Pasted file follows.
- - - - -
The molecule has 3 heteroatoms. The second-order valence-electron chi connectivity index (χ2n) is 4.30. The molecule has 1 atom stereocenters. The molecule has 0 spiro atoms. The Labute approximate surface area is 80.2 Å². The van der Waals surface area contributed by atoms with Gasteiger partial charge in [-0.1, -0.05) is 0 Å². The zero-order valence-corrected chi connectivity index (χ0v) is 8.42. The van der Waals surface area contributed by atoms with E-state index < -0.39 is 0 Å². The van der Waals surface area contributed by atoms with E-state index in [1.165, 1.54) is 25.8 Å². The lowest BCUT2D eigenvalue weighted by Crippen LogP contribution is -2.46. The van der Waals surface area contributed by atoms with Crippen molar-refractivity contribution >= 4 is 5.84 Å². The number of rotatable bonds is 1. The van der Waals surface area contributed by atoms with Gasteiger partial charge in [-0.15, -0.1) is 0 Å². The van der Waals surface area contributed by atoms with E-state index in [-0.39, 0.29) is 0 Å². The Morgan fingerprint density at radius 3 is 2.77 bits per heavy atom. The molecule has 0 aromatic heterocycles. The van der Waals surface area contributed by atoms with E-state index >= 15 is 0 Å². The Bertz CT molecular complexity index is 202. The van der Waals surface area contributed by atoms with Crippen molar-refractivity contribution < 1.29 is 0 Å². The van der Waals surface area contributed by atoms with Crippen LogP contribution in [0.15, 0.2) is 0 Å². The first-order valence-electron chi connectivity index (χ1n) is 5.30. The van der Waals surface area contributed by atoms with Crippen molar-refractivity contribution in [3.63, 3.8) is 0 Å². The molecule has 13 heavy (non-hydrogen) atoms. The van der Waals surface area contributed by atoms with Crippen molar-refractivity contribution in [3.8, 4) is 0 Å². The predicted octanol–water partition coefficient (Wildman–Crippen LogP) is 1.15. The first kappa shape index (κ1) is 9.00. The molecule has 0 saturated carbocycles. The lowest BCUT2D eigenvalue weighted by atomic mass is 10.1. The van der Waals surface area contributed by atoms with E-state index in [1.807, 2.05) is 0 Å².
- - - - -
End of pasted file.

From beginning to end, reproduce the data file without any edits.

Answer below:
The molecule has 3 heteroatoms. The second-order valence-electron chi connectivity index (χ2n) is 4.30. The molecule has 1 atom stereocenters. The molecule has 0 spiro atoms. The Labute approximate surface area is 80.2 Å². The van der Waals surface area contributed by atoms with Gasteiger partial charge in [-0.1, -0.05) is 0 Å². The zero-order valence-corrected chi connectivity index (χ0v) is 8.42. The van der Waals surface area contributed by atoms with E-state index < -0.39 is 0 Å². The van der Waals surface area contributed by atoms with E-state index in [1.165, 1.54) is 25.8 Å². The lowest BCUT2D eigenvalue weighted by Crippen LogP contribution is -2.46. The van der Waals surface area contributed by atoms with Crippen molar-refractivity contribution >= 4 is 5.84 Å². The number of rotatable bonds is 1. The van der Waals surface area contributed by atoms with Gasteiger partial charge in [-0.15, -0.1) is 0 Å². The van der Waals surface area contributed by atoms with E-state index in [-0.39, 0.29) is 0 Å². The Morgan fingerprint density at radius 3 is 2.77 bits per heavy atom. The molecule has 0 aromatic heterocycles. The van der Waals surface area contributed by atoms with E-state index >= 15 is 0 Å². The Bertz CT molecular complexity index is 202. The van der Waals surface area contributed by atoms with Crippen molar-refractivity contribution < 1.29 is 0 Å². The van der Waals surface area contributed by atoms with Crippen LogP contribution in [0.15, 0.2) is 0 Å². The first-order valence-electron chi connectivity index (χ1n) is 5.30. The van der Waals surface area contributed by atoms with Crippen molar-refractivity contribution in [3.63, 3.8) is 0 Å². The molecule has 13 heavy (non-hydrogen) atoms. The van der Waals surface area contributed by atoms with Crippen molar-refractivity contribution in [3.8, 4) is 0 Å². The predicted octanol–water partition coefficient (Wildman–Crippen LogP) is 1.15. The first kappa shape index (κ1) is 9.00. The molecule has 0 saturated carbocycles. The lowest BCUT2D eigenvalue weighted by atomic mass is 10.1. The van der Waals surface area contributed by atoms with E-state index in [1.807, 2.05) is 0 Å².